Home   News   Article

Subscribe Now

Nottinghamshire County Council planning Robin Hood attraction to boost tourism



More news, no ads

LEARN MORE


Nottinghamshire needs to create a Robin Hood attraction to ensure more tourists visit the city, says the deputy leader of the county council.

Bruce Laughton, Conservative member for Muskham and Farnsfield, said Nottinghamshire had never been very good at selling itself and has failed to promote its jewel in the crown ­— Robin Hood.

He revealed the county council was working at securing a private investor that could set up a tourist attraction around the legendary outlaw.

Cllr Bruce Laughton, deputy leader of Nottinghamshire County Council, with Robin Hood and Maid Marian at County Hall (50586326)
Cllr Bruce Laughton, deputy leader of Nottinghamshire County Council, with Robin Hood and Maid Marian at County Hall (50586326)

The plans were revealed at the first ever Nottinghamshire Day held at County Hall next to the River Trent today (Wednesday).

Nottinghamshire Day is about promoting everything about the county, with plans to stage street parties, events, and activities next year.

Nottingham did have a Tales of Robin Hood attraction in Maid Marian Way, before it closed in 2009 due to falling visitor numbers.

Visitors were taken on a chair-lift ride through medieval Nottingham and into Robin Hood’s hideaway in Sherwood Forest.

There were also archery classes and a banquet to enjoy.

Mr Laughton told Local Democracy Reporting Service: “Nottinghamshire has never been very good at selling itself. We have always had the jewel in the crown, which is Robin Hood, which is internationally known.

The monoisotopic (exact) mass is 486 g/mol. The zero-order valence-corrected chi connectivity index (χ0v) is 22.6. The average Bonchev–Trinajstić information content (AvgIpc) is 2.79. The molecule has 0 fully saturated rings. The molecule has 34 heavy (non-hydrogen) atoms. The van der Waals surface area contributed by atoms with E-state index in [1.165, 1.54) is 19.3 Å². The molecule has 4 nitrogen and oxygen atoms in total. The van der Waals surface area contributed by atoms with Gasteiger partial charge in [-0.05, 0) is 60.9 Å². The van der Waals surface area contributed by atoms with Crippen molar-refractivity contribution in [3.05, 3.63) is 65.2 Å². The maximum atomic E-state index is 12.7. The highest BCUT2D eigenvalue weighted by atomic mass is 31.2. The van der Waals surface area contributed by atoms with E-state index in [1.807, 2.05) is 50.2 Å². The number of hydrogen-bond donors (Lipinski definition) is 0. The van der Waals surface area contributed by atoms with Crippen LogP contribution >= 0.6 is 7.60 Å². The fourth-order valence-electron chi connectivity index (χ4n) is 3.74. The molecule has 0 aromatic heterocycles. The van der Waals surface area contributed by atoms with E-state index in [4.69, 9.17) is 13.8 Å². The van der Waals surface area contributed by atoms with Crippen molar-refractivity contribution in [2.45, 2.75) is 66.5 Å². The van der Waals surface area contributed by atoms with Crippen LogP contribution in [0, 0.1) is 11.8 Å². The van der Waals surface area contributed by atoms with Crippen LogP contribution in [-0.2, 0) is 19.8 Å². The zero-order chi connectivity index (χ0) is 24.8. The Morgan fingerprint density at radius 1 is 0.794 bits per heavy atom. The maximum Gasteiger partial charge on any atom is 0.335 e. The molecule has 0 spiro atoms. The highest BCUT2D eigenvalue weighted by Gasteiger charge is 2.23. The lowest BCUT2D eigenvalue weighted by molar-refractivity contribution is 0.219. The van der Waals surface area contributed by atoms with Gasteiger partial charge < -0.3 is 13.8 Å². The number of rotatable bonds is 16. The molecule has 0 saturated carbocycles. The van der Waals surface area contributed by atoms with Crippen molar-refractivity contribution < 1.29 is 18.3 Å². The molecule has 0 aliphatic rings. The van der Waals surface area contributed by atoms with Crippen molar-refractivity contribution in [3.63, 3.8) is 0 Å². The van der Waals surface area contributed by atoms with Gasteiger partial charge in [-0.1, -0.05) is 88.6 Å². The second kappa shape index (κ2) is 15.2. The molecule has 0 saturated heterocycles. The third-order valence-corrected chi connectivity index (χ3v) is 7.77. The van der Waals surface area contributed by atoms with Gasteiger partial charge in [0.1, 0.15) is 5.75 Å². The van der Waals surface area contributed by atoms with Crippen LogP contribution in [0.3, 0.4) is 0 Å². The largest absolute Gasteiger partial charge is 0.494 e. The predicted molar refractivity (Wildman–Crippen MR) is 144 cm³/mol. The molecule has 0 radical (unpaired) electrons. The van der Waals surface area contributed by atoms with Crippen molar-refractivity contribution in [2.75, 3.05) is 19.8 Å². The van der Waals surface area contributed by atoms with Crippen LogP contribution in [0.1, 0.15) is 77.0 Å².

“What have we done to sell it? The amount of complaints we get that we are not taking advantage. We are now starting to look into this area.

“We have got to start to sell Nottinghamshire and Nottinghamshire Day is just the vehicle to do that.”

Asked if the council could run the Robin Hood attraction, he added: “You have got to be careful it is not a lead weight around your neck.

“When councils start to run non-essential services, they have not got a good history. We have got to encourage the private sector. It on our radar.”

He said Center Parcs in Sherwood Forest was a good example, as the council worked with the sports and leisure holiday provider.

Dignitaries, including local MPs, gathered at County Hall to celebrate the area’s first ever Nottinghamshire Day, which was organised by Nottinghamshire County Council.

The Nottinghamshire flag, which sports a prominent picture of Robin Hood, was also raised.



This site uses cookies. By continuing to browse the site you are agreeing to our use of cookies - Learn More